Sunny Basra has always been a bubbly person. A constant center of social gravity, she’s your prototypical, natural extrovert. Originally from the Central Valley, she went on to study communication in college and worked for PepsiCo. “I’m in sales,” she explains. “My job is to meet new people.”
While she’s always felt socially “above average,” in early 2014 she wanted to add new depth to her conversation skills. This was right after she moved to San Francisco, where she found herself in social environments where she knew no one.
She wanted to get past the shallow conversations that are standard fare at parties, those that feel “very surface, almost like an interview.”
While her college communication classes were “theoretical and intellectual,” Jaunty’s course was experience-based, with real-time feedback from the instructors—no textbooks needed.
Interestingly, when she told her colleagues, family and friends she was taking a social intelligence class, they said, “Why would you need that?” Sunny’s confident and sociable demeanor had always disguised the anxiety she’d felt at times. “That’s why people were so surprised… Whether you think you have social anxiety or not, everyone has some social anxiety. Some people feel a little more nervous when they’re talking to new people. Other people feel more nervous with public speaking.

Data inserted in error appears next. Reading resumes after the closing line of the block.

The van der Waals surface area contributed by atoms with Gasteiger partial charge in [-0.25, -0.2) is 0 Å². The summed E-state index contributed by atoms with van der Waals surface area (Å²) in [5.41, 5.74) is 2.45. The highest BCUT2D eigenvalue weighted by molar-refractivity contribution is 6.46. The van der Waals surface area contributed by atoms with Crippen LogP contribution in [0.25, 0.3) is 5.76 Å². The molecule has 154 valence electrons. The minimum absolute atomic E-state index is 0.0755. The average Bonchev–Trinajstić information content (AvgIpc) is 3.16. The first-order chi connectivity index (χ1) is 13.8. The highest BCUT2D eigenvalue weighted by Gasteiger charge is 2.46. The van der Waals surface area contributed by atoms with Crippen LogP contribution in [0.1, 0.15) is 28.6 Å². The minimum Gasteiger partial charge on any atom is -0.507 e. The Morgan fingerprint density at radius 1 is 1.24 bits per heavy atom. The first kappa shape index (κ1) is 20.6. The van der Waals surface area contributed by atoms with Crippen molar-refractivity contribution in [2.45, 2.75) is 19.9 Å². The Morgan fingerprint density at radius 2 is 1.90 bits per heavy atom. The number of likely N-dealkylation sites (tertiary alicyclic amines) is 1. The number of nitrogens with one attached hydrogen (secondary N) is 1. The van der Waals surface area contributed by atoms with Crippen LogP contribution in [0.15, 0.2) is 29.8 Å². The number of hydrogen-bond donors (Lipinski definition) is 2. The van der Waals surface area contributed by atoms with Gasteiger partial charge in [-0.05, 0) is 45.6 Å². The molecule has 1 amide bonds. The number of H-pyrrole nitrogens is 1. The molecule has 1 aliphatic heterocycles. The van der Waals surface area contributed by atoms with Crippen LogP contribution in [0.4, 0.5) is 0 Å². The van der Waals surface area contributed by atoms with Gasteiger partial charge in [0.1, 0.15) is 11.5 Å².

Jaunty gave me the formula for how to communicate with others,” Sunny says. “Now whatever social situation I’m in, I know I’m going to be generally successful using this formula.”
With the new conversational skills she learned in the course, she no longer feels the jitters that used to come with the challenging new client cases. Now, when encountering a new client, she has an added edge in dealing with them. “My job is to build relationships over time. With cold reading and threading, I can dig deeper much quicker than before.”
These skills and lessons have also been helpful in her new role as a manager. As she coaches her employees on selling strategies, she makes sure to impart key nuggets from the class.
For example, she teaches them the difference between being assertive and aggressive. “It’s all about your intention and your approach,” she explains.
Whether at work, or a small dinner party, Jaunty’s lessons have been guiding and influencing Sunny’s life in subtle but impactful ways. As Sunny’s journey shows, even the socially gifted can benefit from some good old fashioned education.